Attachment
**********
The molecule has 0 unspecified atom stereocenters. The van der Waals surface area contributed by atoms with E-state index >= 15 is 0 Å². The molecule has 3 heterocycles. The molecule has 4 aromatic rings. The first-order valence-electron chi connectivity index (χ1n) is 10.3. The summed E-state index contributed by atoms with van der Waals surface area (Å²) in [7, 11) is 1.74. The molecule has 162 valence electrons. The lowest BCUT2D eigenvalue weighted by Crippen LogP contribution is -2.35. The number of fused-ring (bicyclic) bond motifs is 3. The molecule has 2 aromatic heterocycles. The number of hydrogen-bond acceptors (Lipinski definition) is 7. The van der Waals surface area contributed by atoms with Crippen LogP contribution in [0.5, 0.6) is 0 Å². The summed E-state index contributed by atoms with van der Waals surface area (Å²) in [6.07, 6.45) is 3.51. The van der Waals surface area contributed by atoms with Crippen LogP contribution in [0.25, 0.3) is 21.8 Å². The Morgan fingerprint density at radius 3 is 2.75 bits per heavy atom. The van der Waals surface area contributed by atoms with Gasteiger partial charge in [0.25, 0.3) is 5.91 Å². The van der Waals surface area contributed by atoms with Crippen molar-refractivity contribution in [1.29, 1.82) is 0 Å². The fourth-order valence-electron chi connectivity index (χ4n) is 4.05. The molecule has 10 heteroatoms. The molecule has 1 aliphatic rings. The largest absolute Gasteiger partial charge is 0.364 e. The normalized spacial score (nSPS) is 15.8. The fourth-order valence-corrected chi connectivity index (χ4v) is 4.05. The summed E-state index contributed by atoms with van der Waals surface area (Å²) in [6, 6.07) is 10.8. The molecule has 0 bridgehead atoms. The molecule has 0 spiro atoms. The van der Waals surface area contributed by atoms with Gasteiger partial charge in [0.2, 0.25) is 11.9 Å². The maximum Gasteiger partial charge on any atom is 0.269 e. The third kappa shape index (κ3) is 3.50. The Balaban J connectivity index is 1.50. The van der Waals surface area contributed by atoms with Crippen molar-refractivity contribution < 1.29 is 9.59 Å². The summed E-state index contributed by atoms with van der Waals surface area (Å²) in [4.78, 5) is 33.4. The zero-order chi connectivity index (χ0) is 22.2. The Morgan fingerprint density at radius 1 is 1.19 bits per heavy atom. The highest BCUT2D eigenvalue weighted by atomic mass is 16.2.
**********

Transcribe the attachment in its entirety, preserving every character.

The molecule has 0 unspecified atom stereocenters. The van der Waals surface area contributed by atoms with E-state index >= 15 is 0 Å². The molecule has 3 heterocycles. The molecule has 4 aromatic rings. The first-order valence-electron chi connectivity index (χ1n) is 10.3. The summed E-state index contributed by atoms with van der Waals surface area (Å²) in [7, 11) is 1.74. The molecule has 162 valence electrons. The lowest BCUT2D eigenvalue weighted by Crippen LogP contribution is -2.35. The number of fused-ring (bicyclic) bond motifs is 3. The molecule has 2 aromatic heterocycles. The number of hydrogen-bond acceptors (Lipinski definition) is 7. The van der Waals surface area contributed by atoms with Crippen LogP contribution in [0.5, 0.6) is 0 Å². The summed E-state index contributed by atoms with van der Waals surface area (Å²) in [6.07, 6.45) is 3.51. The van der Waals surface area contributed by atoms with Crippen LogP contribution in [0.25, 0.3) is 21.8 Å². The Morgan fingerprint density at radius 3 is 2.75 bits per heavy atom. The van der Waals surface area contributed by atoms with Gasteiger partial charge in [0.25, 0.3) is 5.91 Å². The van der Waals surface area contributed by atoms with Crippen molar-refractivity contribution in [1.29, 1.82) is 0 Å². The fourth-order valence-electron chi connectivity index (χ4n) is 4.05. The molecule has 10 heteroatoms. The molecule has 1 aliphatic rings. The largest absolute Gasteiger partial charge is 0.364 e. The normalized spacial score (nSPS) is 15.8. The fourth-order valence-corrected chi connectivity index (χ4v) is 4.05. The summed E-state index contributed by atoms with van der Waals surface area (Å²) in [6, 6.07) is 10.8. The molecule has 0 bridgehead atoms. The molecule has 0 spiro atoms. The van der Waals surface area contributed by atoms with Gasteiger partial charge in [0.2, 0.25) is 11.9 Å². The maximum Gasteiger partial charge on any atom is 0.269 e. The third kappa shape index (κ3) is 3.50. The Balaban J connectivity index is 1.50. The van der Waals surface area contributed by atoms with Crippen molar-refractivity contribution < 1.29 is 9.59 Å². The summed E-state index contributed by atoms with van der Waals surface area (Å²) in [4.78, 5) is 33.4. The zero-order chi connectivity index (χ0) is 22.2. The Morgan fingerprint density at radius 1 is 1.19 bits per heavy atom. The highest BCUT2D eigenvalue weighted by atomic mass is 16.2.